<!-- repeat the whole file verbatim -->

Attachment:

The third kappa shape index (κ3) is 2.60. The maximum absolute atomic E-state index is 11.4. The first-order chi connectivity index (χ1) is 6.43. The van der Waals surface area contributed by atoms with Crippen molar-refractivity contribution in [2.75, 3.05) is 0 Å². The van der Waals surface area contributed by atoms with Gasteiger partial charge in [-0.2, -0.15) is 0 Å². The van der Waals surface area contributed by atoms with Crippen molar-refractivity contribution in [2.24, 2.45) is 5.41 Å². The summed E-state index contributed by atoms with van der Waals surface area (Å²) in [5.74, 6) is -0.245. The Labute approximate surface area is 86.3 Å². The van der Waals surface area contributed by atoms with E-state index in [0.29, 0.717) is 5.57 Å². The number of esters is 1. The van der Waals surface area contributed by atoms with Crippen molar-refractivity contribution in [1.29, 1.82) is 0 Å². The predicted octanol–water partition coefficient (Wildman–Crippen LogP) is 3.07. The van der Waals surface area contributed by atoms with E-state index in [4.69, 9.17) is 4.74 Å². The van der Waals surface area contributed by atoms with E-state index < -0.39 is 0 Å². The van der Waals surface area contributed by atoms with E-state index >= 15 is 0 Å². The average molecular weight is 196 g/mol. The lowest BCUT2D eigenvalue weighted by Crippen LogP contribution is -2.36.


The third kappa shape index (κ3) is 2.60. The maximum absolute atomic E-state index is 11.4. The first-order chi connectivity index (χ1) is 6.43. The van der Waals surface area contributed by atoms with Crippen molar-refractivity contribution in [2.75, 3.05) is 0 Å². The van der Waals surface area contributed by atoms with Gasteiger partial charge in [-0.2, -0.15) is 0 Å². The van der Waals surface area contributed by atoms with Crippen molar-refractivity contribution in [2.24, 2.45) is 5.41 Å². The summed E-state index contributed by atoms with van der Waals surface area (Å²) in [5.74, 6) is -0.245. The Labute approximate surface area is 86.3 Å². The van der Waals surface area contributed by atoms with E-state index in [0.29, 0.717) is 5.57 Å². The number of esters is 1. The van der Waals surface area contributed by atoms with Crippen molar-refractivity contribution in [1.29, 1.82) is 0 Å². The predicted octanol–water partition coefficient (Wildman–Crippen LogP) is 3.07. The van der Waals surface area contributed by atoms with E-state index in [4.69, 9.17) is 4.74 Å². The van der Waals surface area contributed by atoms with E-state index < -0.39 is 0 Å². The van der Waals surface area contributed by atoms with E-state index >= 15 is 0 Å². The average molecular weight is 196 g/mol. The lowest BCUT2D eigenvalue weighted by Crippen LogP contribution is -2.36.